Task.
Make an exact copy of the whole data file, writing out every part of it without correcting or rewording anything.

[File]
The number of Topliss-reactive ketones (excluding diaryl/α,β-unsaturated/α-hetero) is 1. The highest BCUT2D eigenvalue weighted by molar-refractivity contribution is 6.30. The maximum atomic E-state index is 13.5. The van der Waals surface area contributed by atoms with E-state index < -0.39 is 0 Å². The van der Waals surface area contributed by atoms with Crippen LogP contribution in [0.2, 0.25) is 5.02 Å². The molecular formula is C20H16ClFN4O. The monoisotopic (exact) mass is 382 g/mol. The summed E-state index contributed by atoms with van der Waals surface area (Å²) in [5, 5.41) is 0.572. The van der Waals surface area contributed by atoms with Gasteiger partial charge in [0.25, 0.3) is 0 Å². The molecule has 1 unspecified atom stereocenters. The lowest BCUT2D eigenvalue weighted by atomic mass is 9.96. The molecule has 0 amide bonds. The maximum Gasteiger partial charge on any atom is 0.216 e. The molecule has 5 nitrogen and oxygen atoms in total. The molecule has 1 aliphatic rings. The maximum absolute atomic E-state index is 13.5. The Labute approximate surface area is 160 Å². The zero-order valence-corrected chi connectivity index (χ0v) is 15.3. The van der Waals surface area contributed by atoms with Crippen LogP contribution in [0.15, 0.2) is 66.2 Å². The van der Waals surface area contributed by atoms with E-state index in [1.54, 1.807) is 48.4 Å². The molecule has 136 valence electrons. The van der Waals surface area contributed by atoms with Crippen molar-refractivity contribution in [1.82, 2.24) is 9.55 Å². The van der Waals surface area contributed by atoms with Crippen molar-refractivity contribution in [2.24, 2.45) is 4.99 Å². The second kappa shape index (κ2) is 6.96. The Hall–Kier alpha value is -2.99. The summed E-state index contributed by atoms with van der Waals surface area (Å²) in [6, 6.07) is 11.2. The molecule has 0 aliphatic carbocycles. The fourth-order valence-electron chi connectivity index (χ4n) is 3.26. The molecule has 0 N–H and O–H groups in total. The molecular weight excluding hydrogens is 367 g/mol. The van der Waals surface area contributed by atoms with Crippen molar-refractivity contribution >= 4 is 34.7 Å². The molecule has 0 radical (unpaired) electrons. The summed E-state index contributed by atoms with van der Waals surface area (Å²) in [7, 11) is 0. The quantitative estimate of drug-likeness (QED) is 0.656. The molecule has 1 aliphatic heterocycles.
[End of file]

The number of Topliss-reactive ketones (excluding diaryl/α,β-unsaturated/α-hetero) is 1. The highest BCUT2D eigenvalue weighted by molar-refractivity contribution is 6.30. The maximum atomic E-state index is 13.5. The van der Waals surface area contributed by atoms with E-state index < -0.39 is 0 Å². The van der Waals surface area contributed by atoms with Crippen LogP contribution in [0.2, 0.25) is 5.02 Å². The molecular formula is C20H16ClFN4O. The monoisotopic (exact) mass is 382 g/mol. The summed E-state index contributed by atoms with van der Waals surface area (Å²) in [5, 5.41) is 0.572. The van der Waals surface area contributed by atoms with Gasteiger partial charge in [0.25, 0.3) is 0 Å². The molecule has 1 unspecified atom stereocenters. The lowest BCUT2D eigenvalue weighted by atomic mass is 9.96. The molecule has 0 amide bonds. The maximum Gasteiger partial charge on any atom is 0.216 e. The molecule has 5 nitrogen and oxygen atoms in total. The molecule has 1 aliphatic rings. The maximum absolute atomic E-state index is 13.5. The Labute approximate surface area is 160 Å². The zero-order valence-corrected chi connectivity index (χ0v) is 15.3. The van der Waals surface area contributed by atoms with Crippen LogP contribution in [0.15, 0.2) is 66.2 Å². The van der Waals surface area contributed by atoms with E-state index in [1.54, 1.807) is 48.4 Å². The molecule has 136 valence electrons. The van der Waals surface area contributed by atoms with Crippen molar-refractivity contribution in [1.82, 2.24) is 9.55 Å². The van der Waals surface area contributed by atoms with Crippen molar-refractivity contribution in [2.24, 2.45) is 4.99 Å². The second kappa shape index (κ2) is 6.96. The Hall–Kier alpha value is -2.99. The summed E-state index contributed by atoms with van der Waals surface area (Å²) in [6, 6.07) is 11.2. The molecule has 0 aliphatic carbocycles. The fourth-order valence-electron chi connectivity index (χ4n) is 3.26. The molecule has 0 N–H and O–H groups in total. The molecular weight excluding hydrogens is 367 g/mol. The van der Waals surface area contributed by atoms with Crippen molar-refractivity contribution >= 4 is 34.7 Å². The molecule has 0 radical (unpaired) electrons. The summed E-state index contributed by atoms with van der Waals surface area (Å²) in [7, 11) is 0. The quantitative estimate of drug-likeness (QED) is 0.656. The molecule has 1 aliphatic heterocycles.